Carla Gugino and Bruce Greenwood co-star as an aging couple seeking the needle to stitch the love that’s been slowly slipping, before they become another forgotten percentage added into the U.S. Census Bureau’s rising divorce statistics. Gugino plays Jess, who’s a handful of years younger than Greenwood’s titular Gerald — although not technically “young” herself — and is particularly unenthused about their blatantly failing marriage and unsure whether they can recover. Gerald, on the other hand, gets the idea to bring the two of them out to a secluded lake house for a weekend getaway; a sort of last-ditch effort to hopefully turn things back to how they were at the beginning. The beautiful house is stocked with expensive wines, no-joke Kobe beef steaks, and two legit pairs of handcuffs.
Next up on the horror docket are the sub-genres of psychological and surrealist horror. These are some of my personal favorites in horror, which made them inevitable for dissection this month. With that said, I had to choose a film that incorporated both of these two sub-genres to discuss them. So I searched through my memory and had an immediate revelation that Jacob’s Ladder (1990), directed by Adrian Lyne and starring Tim Robbins, was the film to display such genres. The reason was simple: I had a fond memory of this film and was stricken by its elements the moment I saw it. So this made me not only want to review it, but I wanted to understand the film. I wanted to understand why the film had such a powerful effect on me and the average viewer in general.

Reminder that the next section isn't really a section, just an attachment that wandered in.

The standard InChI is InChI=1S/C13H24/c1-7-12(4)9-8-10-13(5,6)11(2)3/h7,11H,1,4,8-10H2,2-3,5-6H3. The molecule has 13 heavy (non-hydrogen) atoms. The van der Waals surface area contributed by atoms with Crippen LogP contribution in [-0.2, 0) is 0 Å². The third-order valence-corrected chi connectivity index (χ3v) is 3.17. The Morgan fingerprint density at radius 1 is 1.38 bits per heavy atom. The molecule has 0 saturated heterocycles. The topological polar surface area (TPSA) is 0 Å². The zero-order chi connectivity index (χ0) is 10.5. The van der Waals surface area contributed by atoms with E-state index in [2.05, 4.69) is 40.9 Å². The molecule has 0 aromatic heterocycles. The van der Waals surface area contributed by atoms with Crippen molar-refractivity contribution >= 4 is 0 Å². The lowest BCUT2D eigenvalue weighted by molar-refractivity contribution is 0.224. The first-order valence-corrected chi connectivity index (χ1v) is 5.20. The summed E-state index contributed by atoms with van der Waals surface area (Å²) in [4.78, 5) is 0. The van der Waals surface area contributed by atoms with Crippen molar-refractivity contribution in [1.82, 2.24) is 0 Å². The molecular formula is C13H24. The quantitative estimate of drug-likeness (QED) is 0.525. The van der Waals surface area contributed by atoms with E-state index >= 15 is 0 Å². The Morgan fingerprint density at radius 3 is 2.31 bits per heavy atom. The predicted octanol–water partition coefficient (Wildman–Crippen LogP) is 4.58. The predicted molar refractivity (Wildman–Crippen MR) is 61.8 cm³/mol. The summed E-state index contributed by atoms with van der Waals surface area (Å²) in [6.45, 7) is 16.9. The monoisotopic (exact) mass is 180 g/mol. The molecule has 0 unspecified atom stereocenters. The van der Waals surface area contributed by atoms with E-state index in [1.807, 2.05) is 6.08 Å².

To define these genres briefly: psychological horror is a film that deals with the psyche of characters in order to horrify (ex. A person devolving into madness). Surrealism is a genre that relies more on imagery or experiences that are out of this world (ex. Creature being cared for as if an ordinary child).
I honestly dare you to try and find a film more bizarre than Nobuhiko Obayashi’s 1977 haunted-house horror-comedy — and adequately titled Japanese production — House. While the synopsis of the plot is rather straight-forward, what transpires in this absolutely bonkers 88-minute roller coaster of gores and goofs is anything but ordinary, and barely even comprehensible. However, this is what makes House such a one-of-a-kind experience that deserves to be seen and (hopefully) adored by a larger audience. Merely describing the overview of House does it no favors, nor would it necessarily make you want to watch it. It’s a fairly simple set-up, after all. What makes House so watchable, so unique, and ultimately so great, is its unbelievably kooky execution and intentional surrealism.
I truly have never seen a film as weird as this one.